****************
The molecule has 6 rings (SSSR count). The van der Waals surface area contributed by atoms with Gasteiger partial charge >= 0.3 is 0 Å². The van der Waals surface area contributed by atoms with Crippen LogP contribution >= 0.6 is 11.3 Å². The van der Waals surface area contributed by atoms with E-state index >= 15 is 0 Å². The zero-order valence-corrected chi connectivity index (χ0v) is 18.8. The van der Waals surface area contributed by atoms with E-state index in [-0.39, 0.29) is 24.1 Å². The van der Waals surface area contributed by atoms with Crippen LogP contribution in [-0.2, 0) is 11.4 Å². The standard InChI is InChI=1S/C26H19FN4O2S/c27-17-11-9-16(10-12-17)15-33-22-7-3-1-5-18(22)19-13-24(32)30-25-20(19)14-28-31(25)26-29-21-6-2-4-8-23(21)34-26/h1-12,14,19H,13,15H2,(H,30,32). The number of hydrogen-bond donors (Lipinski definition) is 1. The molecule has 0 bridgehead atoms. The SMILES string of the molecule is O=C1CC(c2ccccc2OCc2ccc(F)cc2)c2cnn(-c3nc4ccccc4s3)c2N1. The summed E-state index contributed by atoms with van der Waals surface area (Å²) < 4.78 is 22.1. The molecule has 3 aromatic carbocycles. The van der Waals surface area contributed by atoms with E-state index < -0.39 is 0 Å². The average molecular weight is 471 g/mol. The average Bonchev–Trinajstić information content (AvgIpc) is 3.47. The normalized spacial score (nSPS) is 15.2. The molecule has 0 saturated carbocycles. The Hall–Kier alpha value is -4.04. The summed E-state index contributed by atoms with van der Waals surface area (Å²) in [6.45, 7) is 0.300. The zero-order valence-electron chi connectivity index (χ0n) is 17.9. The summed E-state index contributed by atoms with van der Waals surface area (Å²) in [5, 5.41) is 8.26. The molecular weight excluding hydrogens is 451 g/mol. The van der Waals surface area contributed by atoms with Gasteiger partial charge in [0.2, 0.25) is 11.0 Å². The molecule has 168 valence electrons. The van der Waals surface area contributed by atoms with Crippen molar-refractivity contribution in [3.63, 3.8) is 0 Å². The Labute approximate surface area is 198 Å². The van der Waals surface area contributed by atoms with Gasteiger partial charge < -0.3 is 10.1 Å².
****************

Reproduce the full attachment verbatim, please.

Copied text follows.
The molecule has 6 rings (SSSR count). The van der Waals surface area contributed by atoms with Gasteiger partial charge >= 0.3 is 0 Å². The van der Waals surface area contributed by atoms with Crippen LogP contribution >= 0.6 is 11.3 Å². The van der Waals surface area contributed by atoms with E-state index >= 15 is 0 Å². The zero-order valence-corrected chi connectivity index (χ0v) is 18.8. The van der Waals surface area contributed by atoms with E-state index in [-0.39, 0.29) is 24.1 Å². The van der Waals surface area contributed by atoms with Crippen LogP contribution in [-0.2, 0) is 11.4 Å². The standard InChI is InChI=1S/C26H19FN4O2S/c27-17-11-9-16(10-12-17)15-33-22-7-3-1-5-18(22)19-13-24(32)30-25-20(19)14-28-31(25)26-29-21-6-2-4-8-23(21)34-26/h1-12,14,19H,13,15H2,(H,30,32). The number of hydrogen-bond donors (Lipinski definition) is 1. The molecule has 0 bridgehead atoms. The SMILES string of the molecule is O=C1CC(c2ccccc2OCc2ccc(F)cc2)c2cnn(-c3nc4ccccc4s3)c2N1. The summed E-state index contributed by atoms with van der Waals surface area (Å²) < 4.78 is 22.1. The molecule has 3 aromatic carbocycles. The van der Waals surface area contributed by atoms with E-state index < -0.39 is 0 Å². The average molecular weight is 471 g/mol. The average Bonchev–Trinajstić information content (AvgIpc) is 3.47. The normalized spacial score (nSPS) is 15.2. The molecule has 0 saturated carbocycles. The Hall–Kier alpha value is -4.04. The summed E-state index contributed by atoms with van der Waals surface area (Å²) in [6.45, 7) is 0.300. The zero-order valence-electron chi connectivity index (χ0n) is 17.9. The summed E-state index contributed by atoms with van der Waals surface area (Å²) in [5, 5.41) is 8.26. The molecular weight excluding hydrogens is 451 g/mol. The van der Waals surface area contributed by atoms with Gasteiger partial charge in [0.2, 0.25) is 11.0 Å². The molecule has 168 valence electrons. The van der Waals surface area contributed by atoms with Crippen molar-refractivity contribution in [3.63, 3.8) is 0 Å². The Labute approximate surface area is 198 Å². The van der Waals surface area contributed by atoms with Gasteiger partial charge < -0.3 is 10.1 Å².